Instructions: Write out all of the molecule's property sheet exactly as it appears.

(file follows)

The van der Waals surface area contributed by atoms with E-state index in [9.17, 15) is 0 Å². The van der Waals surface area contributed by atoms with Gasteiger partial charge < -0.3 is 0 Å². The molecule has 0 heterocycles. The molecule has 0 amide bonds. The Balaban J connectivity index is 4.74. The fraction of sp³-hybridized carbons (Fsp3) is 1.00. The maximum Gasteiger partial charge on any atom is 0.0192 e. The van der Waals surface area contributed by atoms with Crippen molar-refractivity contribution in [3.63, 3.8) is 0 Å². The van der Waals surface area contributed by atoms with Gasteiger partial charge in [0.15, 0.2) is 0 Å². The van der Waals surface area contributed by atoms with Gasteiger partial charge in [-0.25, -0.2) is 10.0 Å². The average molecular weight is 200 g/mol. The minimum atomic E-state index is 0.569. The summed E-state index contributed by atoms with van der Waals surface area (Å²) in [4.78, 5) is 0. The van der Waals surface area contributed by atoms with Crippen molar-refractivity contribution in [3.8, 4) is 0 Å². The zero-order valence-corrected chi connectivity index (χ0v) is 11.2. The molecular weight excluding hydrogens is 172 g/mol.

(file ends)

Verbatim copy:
The van der Waals surface area contributed by atoms with E-state index in [9.17, 15) is 0 Å². The van der Waals surface area contributed by atoms with Gasteiger partial charge < -0.3 is 0 Å². The molecule has 0 heterocycles. The molecule has 0 amide bonds. The Balaban J connectivity index is 4.74. The fraction of sp³-hybridized carbons (Fsp3) is 1.00. The maximum Gasteiger partial charge on any atom is 0.0192 e. The van der Waals surface area contributed by atoms with Crippen molar-refractivity contribution in [3.63, 3.8) is 0 Å². The van der Waals surface area contributed by atoms with Gasteiger partial charge in [0.15, 0.2) is 0 Å². The van der Waals surface area contributed by atoms with Gasteiger partial charge in [-0.25, -0.2) is 10.0 Å². The average molecular weight is 200 g/mol. The minimum atomic E-state index is 0.569. The summed E-state index contributed by atoms with van der Waals surface area (Å²) in [4.78, 5) is 0. The van der Waals surface area contributed by atoms with Crippen molar-refractivity contribution in [3.8, 4) is 0 Å². The zero-order valence-corrected chi connectivity index (χ0v) is 11.2. The molecular weight excluding hydrogens is 172 g/mol.